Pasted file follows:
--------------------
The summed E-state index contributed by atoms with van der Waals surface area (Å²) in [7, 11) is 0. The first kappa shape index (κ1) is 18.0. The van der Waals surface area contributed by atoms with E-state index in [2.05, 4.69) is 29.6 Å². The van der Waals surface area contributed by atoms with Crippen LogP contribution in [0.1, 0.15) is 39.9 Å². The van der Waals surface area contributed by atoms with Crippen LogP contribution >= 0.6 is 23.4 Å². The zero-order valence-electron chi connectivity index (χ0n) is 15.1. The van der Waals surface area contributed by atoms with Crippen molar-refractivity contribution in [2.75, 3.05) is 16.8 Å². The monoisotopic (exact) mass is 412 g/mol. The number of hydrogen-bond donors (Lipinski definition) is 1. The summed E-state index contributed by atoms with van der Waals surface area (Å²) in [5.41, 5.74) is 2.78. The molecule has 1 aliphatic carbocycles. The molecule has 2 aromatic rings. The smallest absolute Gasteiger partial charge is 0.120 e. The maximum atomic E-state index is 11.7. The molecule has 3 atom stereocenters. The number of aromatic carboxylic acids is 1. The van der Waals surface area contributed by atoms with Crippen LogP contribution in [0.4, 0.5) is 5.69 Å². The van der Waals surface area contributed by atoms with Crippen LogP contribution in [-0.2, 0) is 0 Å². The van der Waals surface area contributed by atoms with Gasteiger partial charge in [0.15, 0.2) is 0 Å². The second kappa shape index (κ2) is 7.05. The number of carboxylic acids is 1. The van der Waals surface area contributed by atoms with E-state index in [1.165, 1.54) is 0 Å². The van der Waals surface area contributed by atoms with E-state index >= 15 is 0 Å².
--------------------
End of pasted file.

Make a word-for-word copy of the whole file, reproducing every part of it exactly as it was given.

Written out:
The summed E-state index contributed by atoms with van der Waals surface area (Å²) in [7, 11) is 0. The first kappa shape index (κ1) is 18.0. The van der Waals surface area contributed by atoms with E-state index in [2.05, 4.69) is 29.6 Å². The van der Waals surface area contributed by atoms with Crippen LogP contribution in [0.1, 0.15) is 39.9 Å². The van der Waals surface area contributed by atoms with Crippen LogP contribution >= 0.6 is 23.4 Å². The zero-order valence-electron chi connectivity index (χ0n) is 15.1. The van der Waals surface area contributed by atoms with Crippen molar-refractivity contribution in [2.75, 3.05) is 16.8 Å². The monoisotopic (exact) mass is 412 g/mol. The number of hydrogen-bond donors (Lipinski definition) is 1. The summed E-state index contributed by atoms with van der Waals surface area (Å²) in [5.41, 5.74) is 2.78. The molecule has 1 aliphatic carbocycles. The molecule has 2 aromatic rings. The smallest absolute Gasteiger partial charge is 0.120 e. The maximum atomic E-state index is 11.7. The molecule has 3 atom stereocenters. The number of aromatic carboxylic acids is 1. The van der Waals surface area contributed by atoms with Crippen LogP contribution in [0.4, 0.5) is 5.69 Å². The van der Waals surface area contributed by atoms with Crippen LogP contribution in [-0.2, 0) is 0 Å². The van der Waals surface area contributed by atoms with Gasteiger partial charge in [0.15, 0.2) is 0 Å². The second kappa shape index (κ2) is 7.05. The number of carboxylic acids is 1. The van der Waals surface area contributed by atoms with E-state index in [1.165, 1.54) is 0 Å². The van der Waals surface area contributed by atoms with E-state index >= 15 is 0 Å².